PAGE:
Making Sense: The Two Faces of Dominique Strauss-Kahn
Paul interviewed Strauss-Kahn in September of 2009. Watch the interview here.
Dominique Strauss-Kahn was as urbane and well-mannered an interviewee as ever you’ll meet. Sensible and clear, as in a NewsHour interview during the heat of the Crash of ’08. Candid, as in another interview, one I did with him a year later. Unfailingly, ever-so-earnestly gracious: “exactly,” “you’re right,” “absolutely,” “yes, you’re right in saying that,” “Yes, exactly, exactly” — all in the course of our 8-minute interview. How much more right could I have been?
Nor did any of it seemed contrived. You felt in the presence of a thoughtful person of substance who took you seriously. No wonder commentators worldwide worry about the coordination of the global economy now that Strauss-Kahn languishes at Rikers Island.* Who will take his place? (His second in command had already announced his departure.) Who will keep economically fragile Europe together if not Strauss-Kahn, the French politician widely credited with helping craft the bailout trough for the desperate PIGS: Portugal, Ireland, Greece and Spain? The French Socialist and presidential frontrunner who gained the trust of Europe’s key player, Germany’s Angela Merkel?
And how wounded is the International Monetary Fund itself? I asked Strauss-Kahn about the IMF’s increased relevance after the Crash:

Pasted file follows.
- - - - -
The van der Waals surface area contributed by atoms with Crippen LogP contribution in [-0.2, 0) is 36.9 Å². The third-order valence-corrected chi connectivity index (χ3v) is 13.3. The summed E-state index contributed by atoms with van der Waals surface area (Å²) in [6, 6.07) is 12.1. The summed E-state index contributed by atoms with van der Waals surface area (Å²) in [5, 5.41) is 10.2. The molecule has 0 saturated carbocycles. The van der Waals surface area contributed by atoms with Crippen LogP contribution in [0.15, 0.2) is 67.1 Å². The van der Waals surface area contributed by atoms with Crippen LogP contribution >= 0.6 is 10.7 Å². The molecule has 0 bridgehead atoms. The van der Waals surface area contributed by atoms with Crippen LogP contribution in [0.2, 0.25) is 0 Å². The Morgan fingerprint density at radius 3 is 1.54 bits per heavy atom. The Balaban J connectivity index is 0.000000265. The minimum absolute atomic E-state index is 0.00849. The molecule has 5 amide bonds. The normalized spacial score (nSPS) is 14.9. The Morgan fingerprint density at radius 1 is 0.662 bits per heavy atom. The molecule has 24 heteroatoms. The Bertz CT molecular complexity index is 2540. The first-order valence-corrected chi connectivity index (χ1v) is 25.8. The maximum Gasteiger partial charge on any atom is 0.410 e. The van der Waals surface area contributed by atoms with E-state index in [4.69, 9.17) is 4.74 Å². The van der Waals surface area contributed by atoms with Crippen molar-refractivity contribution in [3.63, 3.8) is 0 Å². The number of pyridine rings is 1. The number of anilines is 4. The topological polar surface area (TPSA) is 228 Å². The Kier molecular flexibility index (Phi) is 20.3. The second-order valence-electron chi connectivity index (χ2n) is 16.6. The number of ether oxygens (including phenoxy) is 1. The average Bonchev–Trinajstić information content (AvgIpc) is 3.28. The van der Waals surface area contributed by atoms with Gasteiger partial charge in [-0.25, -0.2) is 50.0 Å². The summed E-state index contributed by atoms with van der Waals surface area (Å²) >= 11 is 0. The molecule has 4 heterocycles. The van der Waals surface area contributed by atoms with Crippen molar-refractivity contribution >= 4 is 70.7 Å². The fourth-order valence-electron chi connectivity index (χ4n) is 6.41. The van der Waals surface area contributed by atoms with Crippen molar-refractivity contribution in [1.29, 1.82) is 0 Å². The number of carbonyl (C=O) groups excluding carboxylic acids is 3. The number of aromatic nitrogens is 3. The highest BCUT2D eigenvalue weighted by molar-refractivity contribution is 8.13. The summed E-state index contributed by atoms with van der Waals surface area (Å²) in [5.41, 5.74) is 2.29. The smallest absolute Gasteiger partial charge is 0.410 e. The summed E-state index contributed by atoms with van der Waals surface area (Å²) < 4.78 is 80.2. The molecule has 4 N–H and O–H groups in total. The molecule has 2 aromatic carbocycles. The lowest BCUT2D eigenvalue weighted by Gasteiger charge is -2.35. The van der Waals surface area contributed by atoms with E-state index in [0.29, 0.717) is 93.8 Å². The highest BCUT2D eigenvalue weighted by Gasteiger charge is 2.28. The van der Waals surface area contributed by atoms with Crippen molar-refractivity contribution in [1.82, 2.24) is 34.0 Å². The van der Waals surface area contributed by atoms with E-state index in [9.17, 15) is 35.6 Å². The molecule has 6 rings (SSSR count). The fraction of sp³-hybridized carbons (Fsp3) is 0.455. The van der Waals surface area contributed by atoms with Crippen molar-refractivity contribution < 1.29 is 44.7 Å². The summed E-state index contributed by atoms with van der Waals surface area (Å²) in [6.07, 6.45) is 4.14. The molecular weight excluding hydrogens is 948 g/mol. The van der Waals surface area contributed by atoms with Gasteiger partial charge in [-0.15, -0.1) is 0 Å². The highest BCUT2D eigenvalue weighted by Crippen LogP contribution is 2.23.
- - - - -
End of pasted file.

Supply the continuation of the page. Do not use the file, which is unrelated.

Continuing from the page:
PAUL SOLMAN: You were becoming irrelevant, many people say, not you personally, but the IMF. You’re relevant again, aren’t you now?
DOMINIQUE STRAUSS-KAHN: Yes, it was a bit unfair. You’re right in saying that; that was a main comment made about the IMF two years ago.
But we were as irrelevant as firefighters when you have no fire. People may say, “What do we use to spend money for firefighters? There’s no fire.” And then the fire comes and you’re very happy about having the firefighters.
So would you say that firefighters are irrelevant when you have no fire or doctors are irrelevant when you’re in good health? No. You need to have this, of course. You see the relevance only when the crisis comes.
$3000-a-night hotel rooms and similar extravagances, not to mention a way with women that the New York District Attorney charges is downright criminal? Bad news for an international organization entrusted with billions of dollars by the world’s governments. Bad news for world financial stability, at least in the short run. Bad news for the PIGS, which have seen insurance on their bonds rise again in price the past few days, heading back perhaps to their all-time highs.
*The New York prison is one scary place, says a cameraman friend who’s shot there.